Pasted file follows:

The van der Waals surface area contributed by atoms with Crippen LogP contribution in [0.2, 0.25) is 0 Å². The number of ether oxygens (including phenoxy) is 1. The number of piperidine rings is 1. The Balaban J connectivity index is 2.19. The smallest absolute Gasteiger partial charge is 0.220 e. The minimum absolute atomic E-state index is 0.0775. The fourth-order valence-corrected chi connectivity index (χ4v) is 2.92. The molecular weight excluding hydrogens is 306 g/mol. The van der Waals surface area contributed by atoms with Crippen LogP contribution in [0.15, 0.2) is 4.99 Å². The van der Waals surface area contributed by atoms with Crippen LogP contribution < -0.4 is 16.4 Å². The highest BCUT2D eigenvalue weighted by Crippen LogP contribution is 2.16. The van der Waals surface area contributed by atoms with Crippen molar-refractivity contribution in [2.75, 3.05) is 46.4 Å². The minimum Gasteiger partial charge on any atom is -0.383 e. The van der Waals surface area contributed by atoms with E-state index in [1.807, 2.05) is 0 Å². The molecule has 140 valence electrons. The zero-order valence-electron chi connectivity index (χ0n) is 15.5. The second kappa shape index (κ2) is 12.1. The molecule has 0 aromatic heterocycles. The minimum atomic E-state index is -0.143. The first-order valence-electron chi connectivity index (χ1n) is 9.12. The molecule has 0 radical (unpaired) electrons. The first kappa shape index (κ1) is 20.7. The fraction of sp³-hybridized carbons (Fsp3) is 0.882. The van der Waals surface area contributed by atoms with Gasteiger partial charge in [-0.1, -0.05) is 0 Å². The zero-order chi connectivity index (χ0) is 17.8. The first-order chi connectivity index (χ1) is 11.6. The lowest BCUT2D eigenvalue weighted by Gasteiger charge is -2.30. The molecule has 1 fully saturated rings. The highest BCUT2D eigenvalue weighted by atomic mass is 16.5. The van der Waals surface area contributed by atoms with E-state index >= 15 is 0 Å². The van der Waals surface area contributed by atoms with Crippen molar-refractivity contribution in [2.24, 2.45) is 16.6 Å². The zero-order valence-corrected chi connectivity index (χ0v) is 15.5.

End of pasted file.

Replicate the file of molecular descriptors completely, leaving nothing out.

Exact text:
The van der Waals surface area contributed by atoms with Crippen LogP contribution in [0.2, 0.25) is 0 Å². The number of ether oxygens (including phenoxy) is 1. The number of piperidine rings is 1. The Balaban J connectivity index is 2.19. The smallest absolute Gasteiger partial charge is 0.220 e. The minimum absolute atomic E-state index is 0.0775. The fourth-order valence-corrected chi connectivity index (χ4v) is 2.92. The molecular weight excluding hydrogens is 306 g/mol. The van der Waals surface area contributed by atoms with Crippen LogP contribution in [0.15, 0.2) is 4.99 Å². The van der Waals surface area contributed by atoms with Crippen LogP contribution < -0.4 is 16.4 Å². The highest BCUT2D eigenvalue weighted by Crippen LogP contribution is 2.16. The van der Waals surface area contributed by atoms with Crippen molar-refractivity contribution in [2.75, 3.05) is 46.4 Å². The minimum Gasteiger partial charge on any atom is -0.383 e. The van der Waals surface area contributed by atoms with E-state index in [1.807, 2.05) is 0 Å². The molecule has 140 valence electrons. The zero-order valence-electron chi connectivity index (χ0n) is 15.5. The second kappa shape index (κ2) is 12.1. The molecule has 0 aromatic heterocycles. The minimum atomic E-state index is -0.143. The first-order valence-electron chi connectivity index (χ1n) is 9.12. The molecule has 0 radical (unpaired) electrons. The first kappa shape index (κ1) is 20.7. The fraction of sp³-hybridized carbons (Fsp3) is 0.882. The van der Waals surface area contributed by atoms with Gasteiger partial charge in [-0.1, -0.05) is 0 Å². The zero-order chi connectivity index (χ0) is 17.8. The first-order chi connectivity index (χ1) is 11.6. The lowest BCUT2D eigenvalue weighted by Gasteiger charge is -2.30. The molecule has 1 fully saturated rings. The highest BCUT2D eigenvalue weighted by atomic mass is 16.5. The van der Waals surface area contributed by atoms with E-state index >= 15 is 0 Å². The van der Waals surface area contributed by atoms with Crippen molar-refractivity contribution in [2.24, 2.45) is 16.6 Å². The zero-order valence-corrected chi connectivity index (χ0v) is 15.5.